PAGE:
Volkswagen, GM Face Troubles in Court
Tuesday, Jul 19th, 2016
It’s been a rough week for the auto industry and, not surprisingly, for Germany’s leading car maker.
On Friday, the California Air Resources Board (CARB) rejected Volkswagen’s proposed fix for the emissions systems in 3.0-liter engines. Air regulators say the proposal submitted is “too vague” on how VW and Audi will limit carbon emissions.
It’s the second time CARB rejected a Volkswagen proposal for what air regulators call “incomplete” and “substantially deficient” information about the proposed adjustments. In February, CARB rejected what it called a “single, incomplete plan … that failed to address the basic requirements in the California Code of Regulations.” As a consequence, CARB summarized, the VW and Audi proposals fell “far short of meeting the legal requirements to return those vehicles to the claimed certified configuration.”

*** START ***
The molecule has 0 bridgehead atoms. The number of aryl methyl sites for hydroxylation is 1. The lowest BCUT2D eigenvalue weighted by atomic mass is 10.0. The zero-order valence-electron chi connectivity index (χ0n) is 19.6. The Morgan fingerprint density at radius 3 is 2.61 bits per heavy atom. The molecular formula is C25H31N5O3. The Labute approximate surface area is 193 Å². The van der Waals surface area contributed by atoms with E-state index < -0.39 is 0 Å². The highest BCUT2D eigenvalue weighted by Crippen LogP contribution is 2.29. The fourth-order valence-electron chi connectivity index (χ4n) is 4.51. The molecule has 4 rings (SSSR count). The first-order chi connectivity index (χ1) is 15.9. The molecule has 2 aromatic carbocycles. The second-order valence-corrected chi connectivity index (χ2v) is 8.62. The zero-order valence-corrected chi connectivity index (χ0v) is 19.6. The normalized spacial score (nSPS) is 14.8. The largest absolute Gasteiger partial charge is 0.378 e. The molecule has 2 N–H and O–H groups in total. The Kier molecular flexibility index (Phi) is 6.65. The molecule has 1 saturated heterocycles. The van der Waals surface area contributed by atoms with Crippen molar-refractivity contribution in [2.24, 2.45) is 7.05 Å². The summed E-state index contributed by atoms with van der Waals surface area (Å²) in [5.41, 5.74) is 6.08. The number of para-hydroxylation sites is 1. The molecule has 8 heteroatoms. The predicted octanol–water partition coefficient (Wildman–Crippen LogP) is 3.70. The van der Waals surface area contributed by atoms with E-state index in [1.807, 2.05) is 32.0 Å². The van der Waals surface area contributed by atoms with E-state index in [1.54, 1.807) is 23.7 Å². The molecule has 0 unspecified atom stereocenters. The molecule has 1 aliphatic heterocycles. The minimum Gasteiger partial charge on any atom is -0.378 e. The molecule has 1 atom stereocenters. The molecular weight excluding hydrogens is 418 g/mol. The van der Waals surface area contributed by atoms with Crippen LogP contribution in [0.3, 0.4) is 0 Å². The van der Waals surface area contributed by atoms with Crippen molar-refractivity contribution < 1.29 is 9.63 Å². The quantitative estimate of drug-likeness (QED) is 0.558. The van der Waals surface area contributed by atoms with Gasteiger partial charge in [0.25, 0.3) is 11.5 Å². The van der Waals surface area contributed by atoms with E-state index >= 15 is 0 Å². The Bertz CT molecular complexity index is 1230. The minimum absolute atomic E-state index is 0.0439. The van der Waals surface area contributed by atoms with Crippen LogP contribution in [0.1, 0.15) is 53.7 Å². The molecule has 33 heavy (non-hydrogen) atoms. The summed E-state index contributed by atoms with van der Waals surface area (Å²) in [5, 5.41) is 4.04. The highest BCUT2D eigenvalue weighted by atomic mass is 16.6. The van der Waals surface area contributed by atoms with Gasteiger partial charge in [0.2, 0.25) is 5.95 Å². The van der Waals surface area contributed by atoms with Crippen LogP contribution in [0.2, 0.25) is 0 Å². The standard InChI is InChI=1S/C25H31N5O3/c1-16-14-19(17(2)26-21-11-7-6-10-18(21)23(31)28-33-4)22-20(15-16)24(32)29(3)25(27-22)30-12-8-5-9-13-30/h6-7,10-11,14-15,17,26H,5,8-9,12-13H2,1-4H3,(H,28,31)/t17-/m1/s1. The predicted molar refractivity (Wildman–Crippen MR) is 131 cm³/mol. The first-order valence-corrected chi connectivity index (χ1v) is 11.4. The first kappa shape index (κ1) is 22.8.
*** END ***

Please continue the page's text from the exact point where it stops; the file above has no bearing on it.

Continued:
VW acknowledged the setback, calling it a “procedural step under California state law.” The automaker said it will continue to “try to secure approval of a technical resolution for our 3.0L TDI vehicles as quickly as possible.”
VW has maintained for months that fixing the 85,000 defective 3.0L Audi, Porsche and SUV emission systems is simpler than modifying the smaller 2.0-liter VW vehicles. In June, a lawyer for VW told a federal district court judge that the company believed it could come up with a mechanical fix for the emissions problem, a preferable option for the automaker which is currently facing more than $14 billion in fines and other costs.